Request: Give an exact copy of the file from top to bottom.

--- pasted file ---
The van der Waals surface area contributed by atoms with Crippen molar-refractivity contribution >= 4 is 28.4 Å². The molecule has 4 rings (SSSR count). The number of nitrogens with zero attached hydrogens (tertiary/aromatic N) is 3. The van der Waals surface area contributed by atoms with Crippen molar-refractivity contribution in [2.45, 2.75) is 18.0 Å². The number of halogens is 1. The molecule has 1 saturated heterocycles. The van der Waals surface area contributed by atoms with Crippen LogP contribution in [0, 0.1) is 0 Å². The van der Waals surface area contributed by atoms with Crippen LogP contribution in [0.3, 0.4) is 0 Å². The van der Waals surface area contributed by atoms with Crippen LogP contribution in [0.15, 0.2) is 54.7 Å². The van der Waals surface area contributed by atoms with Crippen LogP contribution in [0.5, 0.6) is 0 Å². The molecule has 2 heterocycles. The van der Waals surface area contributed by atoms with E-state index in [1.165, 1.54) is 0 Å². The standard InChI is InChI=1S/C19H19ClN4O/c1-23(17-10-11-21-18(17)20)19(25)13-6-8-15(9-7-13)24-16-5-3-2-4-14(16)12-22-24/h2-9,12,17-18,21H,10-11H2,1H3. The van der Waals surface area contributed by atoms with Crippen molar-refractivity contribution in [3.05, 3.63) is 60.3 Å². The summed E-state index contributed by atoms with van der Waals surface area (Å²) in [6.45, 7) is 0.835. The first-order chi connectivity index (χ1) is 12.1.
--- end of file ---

The van der Waals surface area contributed by atoms with Crippen molar-refractivity contribution >= 4 is 28.4 Å². The molecule has 4 rings (SSSR count). The number of nitrogens with zero attached hydrogens (tertiary/aromatic N) is 3. The van der Waals surface area contributed by atoms with Crippen molar-refractivity contribution in [2.45, 2.75) is 18.0 Å². The number of halogens is 1. The molecule has 1 saturated heterocycles. The van der Waals surface area contributed by atoms with Crippen LogP contribution in [0, 0.1) is 0 Å². The van der Waals surface area contributed by atoms with Crippen LogP contribution in [0.3, 0.4) is 0 Å². The van der Waals surface area contributed by atoms with Crippen LogP contribution in [0.15, 0.2) is 54.7 Å². The van der Waals surface area contributed by atoms with Crippen LogP contribution in [0.5, 0.6) is 0 Å². The molecule has 2 heterocycles. The van der Waals surface area contributed by atoms with E-state index in [1.165, 1.54) is 0 Å². The standard InChI is InChI=1S/C19H19ClN4O/c1-23(17-10-11-21-18(17)20)19(25)13-6-8-15(9-7-13)24-16-5-3-2-4-14(16)12-22-24/h2-9,12,17-18,21H,10-11H2,1H3. The van der Waals surface area contributed by atoms with Crippen molar-refractivity contribution in [3.05, 3.63) is 60.3 Å². The summed E-state index contributed by atoms with van der Waals surface area (Å²) in [6.45, 7) is 0.835. The first-order chi connectivity index (χ1) is 12.1.